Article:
Miami Commissioner and mayoral candidate Francis Suarez wants to remove the city’s controversial red-light cameras -- and has vowed to raise the issue when the commission meets on Thursday.
He has some first-hand knowledge of the program.
Vehicles registered to Suarez have received two tickets from red-light cameras since 2010, according to records obtained by the Herald/Times from American Traffic Solutions, or ATS, the Arizona vendor that provides the cameras for most of the Florida municipalities that use them.
One of the tickets was later dismissed, but one remains uncollected, a company spokesman said.
Suarez said he didn’t recall either.
"In both cases, I suspect I was doing a very benign action that would not have been ticked by a police officer," he said. "That highlights the problems people have with these systems... they were supposed to be about safety, but they have really become about generating revenue."
“As far as our records go, it was never paid,” ATS spokesman Charles Territo said.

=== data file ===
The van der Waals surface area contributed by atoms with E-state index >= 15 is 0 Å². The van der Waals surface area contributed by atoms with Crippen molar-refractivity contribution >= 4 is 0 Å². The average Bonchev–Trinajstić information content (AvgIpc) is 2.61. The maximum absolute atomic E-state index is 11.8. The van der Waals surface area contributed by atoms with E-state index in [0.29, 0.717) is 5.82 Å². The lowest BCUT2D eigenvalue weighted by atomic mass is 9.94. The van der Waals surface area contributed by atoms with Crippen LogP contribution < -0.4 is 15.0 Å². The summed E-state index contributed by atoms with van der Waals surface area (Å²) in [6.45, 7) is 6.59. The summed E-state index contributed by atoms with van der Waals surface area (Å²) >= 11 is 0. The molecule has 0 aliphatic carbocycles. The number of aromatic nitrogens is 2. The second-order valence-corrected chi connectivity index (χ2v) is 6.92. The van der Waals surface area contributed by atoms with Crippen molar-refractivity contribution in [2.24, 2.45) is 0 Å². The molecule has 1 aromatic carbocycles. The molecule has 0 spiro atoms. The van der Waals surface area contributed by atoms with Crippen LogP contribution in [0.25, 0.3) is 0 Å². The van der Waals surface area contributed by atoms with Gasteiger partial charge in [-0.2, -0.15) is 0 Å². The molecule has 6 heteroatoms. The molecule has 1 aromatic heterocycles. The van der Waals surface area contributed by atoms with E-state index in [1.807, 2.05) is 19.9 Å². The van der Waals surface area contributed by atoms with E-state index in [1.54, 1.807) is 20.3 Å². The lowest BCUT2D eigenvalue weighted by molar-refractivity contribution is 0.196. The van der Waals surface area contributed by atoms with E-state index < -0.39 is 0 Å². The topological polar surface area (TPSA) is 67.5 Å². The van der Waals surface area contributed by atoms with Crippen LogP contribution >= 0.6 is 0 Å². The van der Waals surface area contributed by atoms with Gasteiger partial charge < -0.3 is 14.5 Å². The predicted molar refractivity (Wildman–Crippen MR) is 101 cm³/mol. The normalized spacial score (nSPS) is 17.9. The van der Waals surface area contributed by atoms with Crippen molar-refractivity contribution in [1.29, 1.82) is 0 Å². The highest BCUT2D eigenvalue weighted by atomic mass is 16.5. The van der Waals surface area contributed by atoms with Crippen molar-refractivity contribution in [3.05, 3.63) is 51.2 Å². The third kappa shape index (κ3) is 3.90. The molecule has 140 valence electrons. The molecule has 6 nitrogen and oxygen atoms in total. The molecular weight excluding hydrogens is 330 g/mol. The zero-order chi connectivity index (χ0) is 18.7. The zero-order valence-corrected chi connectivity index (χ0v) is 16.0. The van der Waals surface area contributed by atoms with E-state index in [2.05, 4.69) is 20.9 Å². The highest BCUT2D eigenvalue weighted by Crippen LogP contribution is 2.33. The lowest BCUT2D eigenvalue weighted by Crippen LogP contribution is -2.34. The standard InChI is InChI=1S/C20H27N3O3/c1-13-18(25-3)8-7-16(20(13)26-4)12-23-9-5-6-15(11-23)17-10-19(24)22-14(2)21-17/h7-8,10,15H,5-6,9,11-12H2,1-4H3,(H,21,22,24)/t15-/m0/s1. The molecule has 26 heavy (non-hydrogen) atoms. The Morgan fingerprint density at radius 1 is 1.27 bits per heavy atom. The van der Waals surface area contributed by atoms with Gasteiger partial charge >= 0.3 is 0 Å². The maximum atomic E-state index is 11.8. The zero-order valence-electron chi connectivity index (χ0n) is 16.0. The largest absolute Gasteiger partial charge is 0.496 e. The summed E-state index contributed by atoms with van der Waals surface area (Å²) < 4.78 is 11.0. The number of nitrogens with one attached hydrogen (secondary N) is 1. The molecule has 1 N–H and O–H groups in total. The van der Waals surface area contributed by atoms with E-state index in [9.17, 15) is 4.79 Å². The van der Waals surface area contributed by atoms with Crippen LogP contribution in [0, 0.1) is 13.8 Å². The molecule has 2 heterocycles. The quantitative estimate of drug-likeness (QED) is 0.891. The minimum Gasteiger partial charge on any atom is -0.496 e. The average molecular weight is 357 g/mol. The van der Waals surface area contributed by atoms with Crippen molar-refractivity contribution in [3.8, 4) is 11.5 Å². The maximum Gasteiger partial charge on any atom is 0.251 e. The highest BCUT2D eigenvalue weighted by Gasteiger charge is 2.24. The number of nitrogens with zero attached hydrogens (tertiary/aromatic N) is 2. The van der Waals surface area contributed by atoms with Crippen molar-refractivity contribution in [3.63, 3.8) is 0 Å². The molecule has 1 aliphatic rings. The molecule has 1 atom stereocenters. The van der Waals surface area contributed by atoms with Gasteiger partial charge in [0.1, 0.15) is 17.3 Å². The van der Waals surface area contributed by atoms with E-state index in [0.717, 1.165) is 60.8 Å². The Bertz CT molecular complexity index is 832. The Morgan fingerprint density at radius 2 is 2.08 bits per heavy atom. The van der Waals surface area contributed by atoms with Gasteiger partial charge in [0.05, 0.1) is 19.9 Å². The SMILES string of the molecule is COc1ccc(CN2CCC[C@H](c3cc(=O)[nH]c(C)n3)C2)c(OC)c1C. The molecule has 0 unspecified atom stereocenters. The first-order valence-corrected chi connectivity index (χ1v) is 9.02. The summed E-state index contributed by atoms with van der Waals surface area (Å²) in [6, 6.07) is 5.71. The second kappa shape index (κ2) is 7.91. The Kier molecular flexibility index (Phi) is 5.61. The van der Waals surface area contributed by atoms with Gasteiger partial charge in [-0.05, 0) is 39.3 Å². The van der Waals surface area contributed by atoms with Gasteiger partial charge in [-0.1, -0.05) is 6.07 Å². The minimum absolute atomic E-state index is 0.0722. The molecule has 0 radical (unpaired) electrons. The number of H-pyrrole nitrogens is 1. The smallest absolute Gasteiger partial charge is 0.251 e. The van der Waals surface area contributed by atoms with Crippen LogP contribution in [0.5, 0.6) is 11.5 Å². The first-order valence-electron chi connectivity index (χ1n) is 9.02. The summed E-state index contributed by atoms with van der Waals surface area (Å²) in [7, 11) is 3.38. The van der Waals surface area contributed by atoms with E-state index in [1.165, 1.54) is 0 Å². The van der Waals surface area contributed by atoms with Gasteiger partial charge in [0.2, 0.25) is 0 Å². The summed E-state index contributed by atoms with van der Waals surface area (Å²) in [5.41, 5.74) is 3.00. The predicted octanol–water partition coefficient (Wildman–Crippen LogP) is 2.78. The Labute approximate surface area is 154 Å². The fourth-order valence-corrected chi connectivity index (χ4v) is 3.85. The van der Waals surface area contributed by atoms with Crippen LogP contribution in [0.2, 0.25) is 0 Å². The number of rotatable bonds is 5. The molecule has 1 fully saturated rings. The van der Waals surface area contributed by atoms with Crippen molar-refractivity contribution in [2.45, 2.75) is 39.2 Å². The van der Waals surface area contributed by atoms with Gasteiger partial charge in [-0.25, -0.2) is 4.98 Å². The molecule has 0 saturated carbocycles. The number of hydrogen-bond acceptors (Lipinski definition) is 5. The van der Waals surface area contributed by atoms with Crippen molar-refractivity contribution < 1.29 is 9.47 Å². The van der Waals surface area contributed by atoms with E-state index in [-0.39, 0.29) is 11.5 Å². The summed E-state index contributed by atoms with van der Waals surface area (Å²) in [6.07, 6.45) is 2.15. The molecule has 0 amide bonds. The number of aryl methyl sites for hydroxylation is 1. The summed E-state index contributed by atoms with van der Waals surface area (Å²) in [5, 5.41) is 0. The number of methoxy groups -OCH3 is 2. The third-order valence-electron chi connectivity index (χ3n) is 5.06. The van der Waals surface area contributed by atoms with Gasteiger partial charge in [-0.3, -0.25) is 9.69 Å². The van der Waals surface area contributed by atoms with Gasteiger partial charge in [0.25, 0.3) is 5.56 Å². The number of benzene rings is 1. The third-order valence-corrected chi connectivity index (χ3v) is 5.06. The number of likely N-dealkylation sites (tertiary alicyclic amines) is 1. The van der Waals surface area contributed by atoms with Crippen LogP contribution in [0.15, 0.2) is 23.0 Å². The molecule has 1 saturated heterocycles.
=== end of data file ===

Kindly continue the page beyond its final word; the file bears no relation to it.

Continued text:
Video provided by the company shows an Audi registered to Suarez approaching a red light at Alhambra Circle and South Le Jeune Road -- and turning right without first stopping.
Had the ticket been issued a few months later, the consequences would have been far more severe. Under a law that went into effect in June 2010, motorists who fail to pay their red-light tickets can have their licenses suspended and their vehicle registrations terminated. The penalties for unpaid tickets issued before the legislation are more nebulous.
The Coral Gables Police Department did not immediately return calls for comment.
Video of the second violation, which took place on Feb. 24, 2012 at the intersection of Coral Way and Southwest 32nd Avenue in Miami, shows Suarez’s black Ford making a late U-turn at a red light. The ticket was later dismissed, Territo said.
Suarez said he did not remember the details.
"I pay my tickets like any other person," he said. "I must not have gotten notice."
Incumbent Miami Mayor Tomas Regalado, who is running for reelection, has not received any tickets for red-light violations, according to ATS records. Regalado supports Miami’s camera program, which generates more than $3 million in annual revenue for the city.
The issue drew public scrutiny late last month, when Miami temporarily suspended the program as the result of a new state law requiring municipalities to hold their own hearings for appeals of red-light camera tickets. The commission will vote Thursday on whether to establish special hearing boards.